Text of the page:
Life is full of decisions, both big and small, whether it’s choosing new cushion covers or revamping a room. A choice that’s often not thought of is flooring, which when considering the impact it has on a home, it is quite surprising!
So, the question remains, what type of flooring is the best for your home? Well, these are the things you should be considering:
Where is your Flooring Being Installed?
Firstly, when purchasing new flooring, you need to consider whether the material you’re buying is fit for purpose. For instance, if you’re looking to give your kitchen a makeover then you should probably invest in a material that’s hard-wearing; for example, solid wood flooring is beautiful but not suitable for rooms where temperature and humidity are likely to fluctuate.
Likewise, some materials that seem like they may be hard wearing often aren’t; site-finished solid hardwood can easily scratch, even though it is easily sanded out, it’s best to keep it out of high-traffic areas where scratching is likely to happen regularly.
You should apply the same rule to bathrooms, where solid wood is a definite no-go. It’s because moisture levels in bathrooms can cause wood to warp and contract meaning you’ll be left with gaps and a mismatched floor, which is less than ideal. A better choice for rooms with high humidity levels are materials such as stone, tile or ceramic, all of which can either come with a fun pattern or have wonderful character.
However, if you’re thinking of getting the hallway or living room redecorated then solid wood would be an excellent choice. This type of flooring can bring a completely different feel to a room, adding warmth, depth and is an ideal pair with large rugs and vintage furnishings. Carpet is also a good choice in these areas, the soft, warm material is ideal for relaxing rooms where you’re likely to be barefoot; next to the back door isn’t a good choice of location since that’s where muddy paws and shoes will be entering.
Which Flooring Works Best in Each Room
|Solid Wood||Hallway, living room, dining room, bedroom.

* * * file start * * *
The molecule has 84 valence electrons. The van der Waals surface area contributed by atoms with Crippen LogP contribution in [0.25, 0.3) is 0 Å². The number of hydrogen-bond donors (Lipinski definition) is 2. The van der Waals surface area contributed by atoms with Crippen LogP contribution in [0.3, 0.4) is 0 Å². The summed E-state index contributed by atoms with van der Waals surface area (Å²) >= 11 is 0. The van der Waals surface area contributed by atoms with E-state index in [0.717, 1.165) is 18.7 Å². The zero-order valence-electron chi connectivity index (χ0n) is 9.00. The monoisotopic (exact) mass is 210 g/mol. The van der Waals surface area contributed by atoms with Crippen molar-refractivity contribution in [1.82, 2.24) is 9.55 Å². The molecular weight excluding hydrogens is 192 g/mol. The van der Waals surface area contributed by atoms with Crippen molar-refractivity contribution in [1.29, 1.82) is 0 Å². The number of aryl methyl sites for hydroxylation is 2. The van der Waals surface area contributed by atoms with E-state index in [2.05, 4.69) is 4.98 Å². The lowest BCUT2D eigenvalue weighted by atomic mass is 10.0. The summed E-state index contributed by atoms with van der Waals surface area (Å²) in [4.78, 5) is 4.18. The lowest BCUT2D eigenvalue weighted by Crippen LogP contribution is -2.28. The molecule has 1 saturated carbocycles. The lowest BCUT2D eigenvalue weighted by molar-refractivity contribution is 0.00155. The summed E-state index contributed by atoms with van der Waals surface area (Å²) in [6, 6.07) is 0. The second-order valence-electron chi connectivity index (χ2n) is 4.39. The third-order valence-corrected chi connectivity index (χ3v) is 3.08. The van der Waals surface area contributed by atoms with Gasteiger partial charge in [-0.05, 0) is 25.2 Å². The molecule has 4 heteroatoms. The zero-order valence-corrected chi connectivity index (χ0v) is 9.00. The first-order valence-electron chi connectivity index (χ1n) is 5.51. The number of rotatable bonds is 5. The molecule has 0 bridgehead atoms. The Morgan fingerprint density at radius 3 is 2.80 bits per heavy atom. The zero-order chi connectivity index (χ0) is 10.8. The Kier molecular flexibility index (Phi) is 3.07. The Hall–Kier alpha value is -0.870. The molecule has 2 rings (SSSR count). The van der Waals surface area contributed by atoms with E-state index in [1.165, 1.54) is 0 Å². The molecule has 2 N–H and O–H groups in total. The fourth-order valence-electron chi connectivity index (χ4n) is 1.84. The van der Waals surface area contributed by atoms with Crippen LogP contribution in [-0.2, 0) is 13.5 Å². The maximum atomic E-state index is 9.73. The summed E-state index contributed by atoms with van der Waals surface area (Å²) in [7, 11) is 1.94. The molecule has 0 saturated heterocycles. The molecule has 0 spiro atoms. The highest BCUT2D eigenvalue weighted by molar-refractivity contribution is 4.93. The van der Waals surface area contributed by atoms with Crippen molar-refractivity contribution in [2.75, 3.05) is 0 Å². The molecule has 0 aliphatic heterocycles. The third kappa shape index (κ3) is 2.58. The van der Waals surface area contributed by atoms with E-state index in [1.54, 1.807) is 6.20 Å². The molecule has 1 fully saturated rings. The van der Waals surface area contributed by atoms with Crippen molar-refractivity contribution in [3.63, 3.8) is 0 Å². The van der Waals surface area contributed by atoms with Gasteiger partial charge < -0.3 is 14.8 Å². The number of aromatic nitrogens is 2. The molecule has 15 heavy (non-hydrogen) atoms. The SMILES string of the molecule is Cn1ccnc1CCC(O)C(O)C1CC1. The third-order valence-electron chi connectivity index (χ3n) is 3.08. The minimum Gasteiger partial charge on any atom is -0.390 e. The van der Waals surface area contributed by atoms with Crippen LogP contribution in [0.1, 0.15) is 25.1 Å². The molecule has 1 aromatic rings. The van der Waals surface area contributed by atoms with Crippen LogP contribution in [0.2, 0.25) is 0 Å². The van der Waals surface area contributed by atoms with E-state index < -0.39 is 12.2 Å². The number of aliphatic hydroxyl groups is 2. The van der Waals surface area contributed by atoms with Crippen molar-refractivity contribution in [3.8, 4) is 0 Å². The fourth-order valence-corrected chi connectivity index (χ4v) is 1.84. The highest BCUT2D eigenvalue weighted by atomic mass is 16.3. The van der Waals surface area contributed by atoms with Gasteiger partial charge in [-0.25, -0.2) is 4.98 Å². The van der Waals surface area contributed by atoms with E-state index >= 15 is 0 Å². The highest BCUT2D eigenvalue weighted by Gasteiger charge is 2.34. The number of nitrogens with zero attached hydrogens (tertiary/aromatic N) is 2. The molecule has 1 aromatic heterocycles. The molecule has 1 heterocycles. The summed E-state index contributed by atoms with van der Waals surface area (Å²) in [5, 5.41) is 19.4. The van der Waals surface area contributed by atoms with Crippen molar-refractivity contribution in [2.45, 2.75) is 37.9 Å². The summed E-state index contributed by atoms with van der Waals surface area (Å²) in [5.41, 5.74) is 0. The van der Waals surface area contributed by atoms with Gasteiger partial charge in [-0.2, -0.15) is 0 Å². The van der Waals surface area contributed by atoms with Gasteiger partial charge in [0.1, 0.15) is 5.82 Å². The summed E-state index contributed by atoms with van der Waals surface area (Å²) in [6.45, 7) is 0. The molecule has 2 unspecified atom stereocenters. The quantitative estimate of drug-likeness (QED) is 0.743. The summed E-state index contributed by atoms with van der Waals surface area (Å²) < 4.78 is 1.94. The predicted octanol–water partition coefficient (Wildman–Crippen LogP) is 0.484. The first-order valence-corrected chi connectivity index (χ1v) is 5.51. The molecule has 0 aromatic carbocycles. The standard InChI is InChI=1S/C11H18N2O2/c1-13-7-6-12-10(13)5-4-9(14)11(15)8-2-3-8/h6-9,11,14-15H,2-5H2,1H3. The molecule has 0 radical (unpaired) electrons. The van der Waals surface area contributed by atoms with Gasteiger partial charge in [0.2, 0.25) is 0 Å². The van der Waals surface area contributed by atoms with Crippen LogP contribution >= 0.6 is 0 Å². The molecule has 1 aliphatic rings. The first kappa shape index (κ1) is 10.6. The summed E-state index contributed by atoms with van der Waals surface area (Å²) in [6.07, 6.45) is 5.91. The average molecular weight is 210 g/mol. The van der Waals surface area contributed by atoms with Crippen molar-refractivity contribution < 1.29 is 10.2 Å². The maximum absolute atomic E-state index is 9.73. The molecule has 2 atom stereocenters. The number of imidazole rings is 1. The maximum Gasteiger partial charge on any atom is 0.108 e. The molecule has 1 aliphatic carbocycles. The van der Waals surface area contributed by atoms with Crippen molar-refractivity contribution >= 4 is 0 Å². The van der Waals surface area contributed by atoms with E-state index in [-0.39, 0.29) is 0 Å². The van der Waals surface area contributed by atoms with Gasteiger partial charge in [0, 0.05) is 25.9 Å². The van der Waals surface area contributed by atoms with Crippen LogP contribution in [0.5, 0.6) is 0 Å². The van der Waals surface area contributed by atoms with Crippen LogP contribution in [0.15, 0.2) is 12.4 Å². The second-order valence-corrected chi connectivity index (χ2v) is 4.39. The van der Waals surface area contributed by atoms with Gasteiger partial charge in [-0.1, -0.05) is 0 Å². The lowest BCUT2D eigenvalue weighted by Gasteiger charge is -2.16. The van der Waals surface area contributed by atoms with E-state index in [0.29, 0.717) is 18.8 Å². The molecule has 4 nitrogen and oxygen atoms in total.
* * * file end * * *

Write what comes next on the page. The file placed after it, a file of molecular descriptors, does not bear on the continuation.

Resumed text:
|Laminate||Hallway, living room, dining room, bedroom, kitchen and bathroom.
|Engineered Wood||Hallway, living room, dining room, bedroom, kitchen and bathroom.
|Vinyl||Kitchen, bathroom, living room, dining room
|Carpet||Bedroom, living room, hallway, stairs.
|Natural Stone||Bathroom, kitchen, garden, can be used in communal areas but due to its cold temperature isn’t recommended.
|Porcelain/Ceramic Tiles||Same as above, more suited to kitchen and bathroom areas but can you can use in your living space should you wish.
Does Your Lifestyle have your Carpets Floored?
It’s super important to consider what your household is like before committing to a particular type of flooring. Is your home bustling with children and pets chasing havoc, or are you leading a Hugh Grant bachelor lifestyle? If you have little ones running around then it’s important to consider the durability of your chosen floor – is the material itself capable of withstanding a heavier footfall and clumsy play times?
Cleaning and Maintenance:
It’s important to keep on top of the cleaning and maintenance of your floors to keep them looking as good as new and prevent allergens like dust and mould. Bearing this in mind, it pays to know the maintenance required for different types of flooring.
Of course, all floors require a regular sweep, mop and vacuum but did you know that engineered wood and solid wood would benefit from being sanded and refinished? This type of labour of love could change your mind on flooring if you know how much upkeep the flooring requires.
What’s your Budget?
The biggest question of all: can I afford this?
There are a lot of options available, all of them at different prices; what you need to consider carefully is how much you can afford to spare. It’s important that you know the budget and it’s important to share it with any professionals that you’re working with. This way you can rule out types of flooring or services that exceed it (and then you can’t fall in love with them). Of course, that being said, it’s vital to prepare for extra costs such as excess materials, glue and labour; one’s DIY job simply never rings in on budget and on time.
Whilst you may be inclined to save the pennies, remember that in a lot of cases – you get what you pay for. Spending more on higher quality flooring in one go may seem like quite the dent in your bank balance, but this floor should last decades, and in doing so will pay for itself.
These are just a few pointers to consider when choosing your flooring, now, the rest is down to you! Let us know if you found this guide helpful by getting in touch on Facebook.